The Saints Have The Best Rookie Class This Century New Orleans really knows how to pick ’em. After three straight years of finishing 7-9, the New Orleans Saints seemed headed to another year of mediocrity when they began the season 0-2. But since Week 3, when New Orleans routed a 2-0 Carolina Panthers team on the road, the team has peeled off 12 wins in 15 games, including another win over the Panthers in the wild card round last Sunday.
Things were not looking good at midyear 2017. Shootings were up with no sign of slowing down, armed robberies were down a couple of percent but slowly ticking upwards, a huge surge in vehicle burglaries and shopliftings had created a double digit increase in UCR Part I crime relative to 2016, and NOPD had shrunk while launching just one small recruiting class all year.
I’m fond of saying that each year’s story of armed robberies in New Orleans is written over the last quarter of the year. This is because there has been a surge in such crimes in October, November and December, especially in the last three years. It’s nice to report, therefore, that the story of 2017 is a much more positive one. As of December 14th armed robberies and carjacking incidents are down 16 percent relative to the same point in 2016.
Muck Rack makes it simple to find people, tweets, or articles that mention any name, keyword, company, hashtag etc. We've compiled this guide to help you make the most of your search.
Selecting a term
Start searching tweets, articles from media outlets, articles mentioned in tweets, journalists'
names, titles and bios with some suggested searches:
Companies or Topics (e.g. iPhone, Microsoft)
Phrases (e.g. "cloud computing") — use quotes to keep the terms together
Twitter handles (e.g. @username) — returns those who have mentioned or replied to
Names (e.g. "David Pogue")
Hashtags (e.g. #sxsw, #london2012)
Bio details (e.g. vegan, Olympics, father)
Muck Rack's Advanced Search allows for many boolean operators.
Find results that mention multiple specified terms, use AND or
+. For example, ensure each result contains both Elon Musk and Mark Zuckerberg by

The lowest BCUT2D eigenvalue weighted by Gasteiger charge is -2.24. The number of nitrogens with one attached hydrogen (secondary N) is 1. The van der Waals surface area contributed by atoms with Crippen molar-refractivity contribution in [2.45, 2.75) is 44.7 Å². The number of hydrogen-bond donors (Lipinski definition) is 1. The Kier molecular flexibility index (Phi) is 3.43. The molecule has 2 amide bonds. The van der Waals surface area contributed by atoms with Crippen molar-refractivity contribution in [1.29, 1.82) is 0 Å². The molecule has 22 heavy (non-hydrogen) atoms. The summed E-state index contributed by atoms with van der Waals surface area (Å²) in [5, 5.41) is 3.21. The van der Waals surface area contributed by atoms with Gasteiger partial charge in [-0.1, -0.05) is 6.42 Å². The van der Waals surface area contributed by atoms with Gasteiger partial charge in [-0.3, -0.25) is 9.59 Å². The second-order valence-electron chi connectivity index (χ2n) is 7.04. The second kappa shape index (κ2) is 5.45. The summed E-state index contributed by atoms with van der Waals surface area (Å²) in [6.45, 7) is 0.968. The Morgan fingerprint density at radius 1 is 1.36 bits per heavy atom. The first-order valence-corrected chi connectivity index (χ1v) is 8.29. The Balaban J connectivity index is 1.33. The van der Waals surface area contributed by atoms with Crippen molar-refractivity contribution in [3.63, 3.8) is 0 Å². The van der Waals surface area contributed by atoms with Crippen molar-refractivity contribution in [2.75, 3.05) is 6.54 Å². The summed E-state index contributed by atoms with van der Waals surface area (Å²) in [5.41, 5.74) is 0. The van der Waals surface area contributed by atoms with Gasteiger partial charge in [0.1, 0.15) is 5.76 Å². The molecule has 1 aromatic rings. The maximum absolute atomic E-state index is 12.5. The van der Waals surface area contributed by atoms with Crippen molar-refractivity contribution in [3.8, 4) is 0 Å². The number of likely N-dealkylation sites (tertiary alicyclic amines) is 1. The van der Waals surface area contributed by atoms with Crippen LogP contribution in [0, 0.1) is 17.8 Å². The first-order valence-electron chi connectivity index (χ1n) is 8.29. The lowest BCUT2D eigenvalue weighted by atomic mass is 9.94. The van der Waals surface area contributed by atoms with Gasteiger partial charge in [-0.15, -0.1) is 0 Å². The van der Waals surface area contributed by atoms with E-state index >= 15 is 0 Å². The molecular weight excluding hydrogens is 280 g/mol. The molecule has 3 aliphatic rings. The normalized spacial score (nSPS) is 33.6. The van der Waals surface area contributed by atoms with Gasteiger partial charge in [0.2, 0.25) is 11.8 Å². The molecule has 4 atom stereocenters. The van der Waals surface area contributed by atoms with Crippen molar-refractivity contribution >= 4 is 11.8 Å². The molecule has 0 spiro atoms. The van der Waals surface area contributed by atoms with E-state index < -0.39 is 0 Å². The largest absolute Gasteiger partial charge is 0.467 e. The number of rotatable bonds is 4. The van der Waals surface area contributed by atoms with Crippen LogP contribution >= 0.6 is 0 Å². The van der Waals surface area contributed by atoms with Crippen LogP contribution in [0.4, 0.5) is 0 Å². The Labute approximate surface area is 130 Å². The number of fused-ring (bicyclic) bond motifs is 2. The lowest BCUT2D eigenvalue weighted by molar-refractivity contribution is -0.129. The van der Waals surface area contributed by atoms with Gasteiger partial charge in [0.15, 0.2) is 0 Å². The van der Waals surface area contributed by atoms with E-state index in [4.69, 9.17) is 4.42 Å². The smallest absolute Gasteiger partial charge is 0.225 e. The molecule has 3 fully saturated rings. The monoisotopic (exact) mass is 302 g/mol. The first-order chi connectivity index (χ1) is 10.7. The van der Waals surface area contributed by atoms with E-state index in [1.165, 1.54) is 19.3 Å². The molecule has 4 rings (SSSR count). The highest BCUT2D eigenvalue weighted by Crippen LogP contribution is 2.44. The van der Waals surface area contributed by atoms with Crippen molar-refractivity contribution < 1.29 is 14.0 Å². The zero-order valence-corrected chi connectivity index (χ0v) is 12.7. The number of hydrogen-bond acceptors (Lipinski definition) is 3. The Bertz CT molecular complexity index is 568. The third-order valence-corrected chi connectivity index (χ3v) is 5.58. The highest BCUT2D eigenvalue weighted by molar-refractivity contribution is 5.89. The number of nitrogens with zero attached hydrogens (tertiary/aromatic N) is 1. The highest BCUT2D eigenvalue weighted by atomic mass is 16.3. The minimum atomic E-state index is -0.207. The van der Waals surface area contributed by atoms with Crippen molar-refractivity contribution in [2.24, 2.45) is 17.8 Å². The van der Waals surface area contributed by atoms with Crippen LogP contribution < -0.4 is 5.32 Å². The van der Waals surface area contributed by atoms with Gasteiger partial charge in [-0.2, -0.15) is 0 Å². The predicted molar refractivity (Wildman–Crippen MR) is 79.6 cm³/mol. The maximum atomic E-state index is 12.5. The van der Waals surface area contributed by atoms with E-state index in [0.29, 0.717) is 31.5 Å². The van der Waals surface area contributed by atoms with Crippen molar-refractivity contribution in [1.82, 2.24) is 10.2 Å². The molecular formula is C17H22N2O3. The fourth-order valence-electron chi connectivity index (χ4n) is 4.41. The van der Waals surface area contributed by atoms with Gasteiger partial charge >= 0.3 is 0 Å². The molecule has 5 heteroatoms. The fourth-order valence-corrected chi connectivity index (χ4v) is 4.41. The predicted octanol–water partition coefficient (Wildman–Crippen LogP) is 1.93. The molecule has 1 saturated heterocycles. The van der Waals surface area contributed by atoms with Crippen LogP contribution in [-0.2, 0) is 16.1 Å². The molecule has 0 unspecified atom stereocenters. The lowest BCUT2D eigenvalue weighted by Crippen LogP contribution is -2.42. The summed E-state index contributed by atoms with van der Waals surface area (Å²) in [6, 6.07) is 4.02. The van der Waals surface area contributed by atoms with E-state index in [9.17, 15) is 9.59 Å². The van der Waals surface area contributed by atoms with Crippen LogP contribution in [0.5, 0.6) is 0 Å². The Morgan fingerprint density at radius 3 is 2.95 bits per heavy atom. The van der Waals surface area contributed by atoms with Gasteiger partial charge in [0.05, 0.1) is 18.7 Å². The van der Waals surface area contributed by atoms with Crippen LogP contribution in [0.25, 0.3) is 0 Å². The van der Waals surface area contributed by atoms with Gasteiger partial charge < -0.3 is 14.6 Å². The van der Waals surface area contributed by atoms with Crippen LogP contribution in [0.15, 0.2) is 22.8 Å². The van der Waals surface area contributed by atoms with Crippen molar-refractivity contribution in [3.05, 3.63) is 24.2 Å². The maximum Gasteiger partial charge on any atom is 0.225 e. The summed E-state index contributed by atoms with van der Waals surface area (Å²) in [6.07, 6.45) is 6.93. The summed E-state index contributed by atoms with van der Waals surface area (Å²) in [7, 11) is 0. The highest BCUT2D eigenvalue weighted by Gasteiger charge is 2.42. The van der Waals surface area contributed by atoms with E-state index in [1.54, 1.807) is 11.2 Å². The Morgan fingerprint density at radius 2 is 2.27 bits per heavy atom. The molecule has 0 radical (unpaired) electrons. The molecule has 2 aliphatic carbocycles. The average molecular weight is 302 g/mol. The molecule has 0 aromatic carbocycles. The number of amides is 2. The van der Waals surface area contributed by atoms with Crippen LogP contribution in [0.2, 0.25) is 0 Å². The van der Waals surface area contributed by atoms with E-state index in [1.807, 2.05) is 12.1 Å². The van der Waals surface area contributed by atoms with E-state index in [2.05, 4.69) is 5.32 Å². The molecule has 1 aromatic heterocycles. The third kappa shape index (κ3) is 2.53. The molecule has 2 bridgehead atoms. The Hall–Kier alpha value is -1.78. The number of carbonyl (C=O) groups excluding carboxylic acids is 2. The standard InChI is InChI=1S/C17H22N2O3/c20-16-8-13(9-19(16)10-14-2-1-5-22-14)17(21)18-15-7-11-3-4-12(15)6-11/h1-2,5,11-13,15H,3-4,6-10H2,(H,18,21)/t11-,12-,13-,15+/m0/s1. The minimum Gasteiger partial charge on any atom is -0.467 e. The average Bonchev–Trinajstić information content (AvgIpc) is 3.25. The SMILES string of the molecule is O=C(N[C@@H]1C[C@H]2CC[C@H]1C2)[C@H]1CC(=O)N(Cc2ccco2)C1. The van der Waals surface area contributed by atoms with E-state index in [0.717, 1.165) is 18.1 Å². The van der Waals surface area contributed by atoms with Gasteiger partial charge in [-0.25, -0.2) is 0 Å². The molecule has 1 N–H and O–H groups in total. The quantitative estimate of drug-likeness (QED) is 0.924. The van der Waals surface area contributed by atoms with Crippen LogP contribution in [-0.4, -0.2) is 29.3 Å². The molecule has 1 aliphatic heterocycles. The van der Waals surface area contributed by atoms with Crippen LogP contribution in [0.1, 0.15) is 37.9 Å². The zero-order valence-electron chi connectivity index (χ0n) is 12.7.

searching Musk AND Zuckerberg or Musk + Zuckerberg.
Use the operators OR or , to broaden your search when you'd like either of
multiple terms to appear in results. (This is the default behavior of our search when no operators
are used). For example, results will contain either cake or cookie by searching cake OR cookie or cake,cookie
Use NOT or - to subtract results from your search. For
example, searching Disney will yield results about the Walt Disney Company as well as Walt Disney
World Resort. To exclude mentions of Disney World, search for Disney -World or Disney
When using one of these operators with a phrase, enclose it in quotation marks. For example, you can
find results about smartphones excluding Apple's iPhone 4S by searching smartphone -"iPhone
Exact case matching or punctuation
If you're searching for a brand name or keyword that relies on specific punctuation marks or capitalization, you can
find results that match your exact query by adding matchcase: before the keyword you're searching for, like matchcase:E*TRADE .
Use parentheses to separate multiple
boolean phrases. For example, to find journalists talking about having fun in Disney World or
Disneyland, search for ("disney world" OR disneyland) AND fun.
An asterisk can be used to search for any variation of a root word truncated by the asterisk. For example, searching for admin* will return results for administrator, administration, administer, administered, etc.
A near operator is an AND operator where you can control the distance between the words. You can vary the distance the near operation uses by adding a forward slash and number (between 0-99) such as strawberries NEAR/10 "whipped cream", which means the strawberries must exist within 10 words of "whipped cream".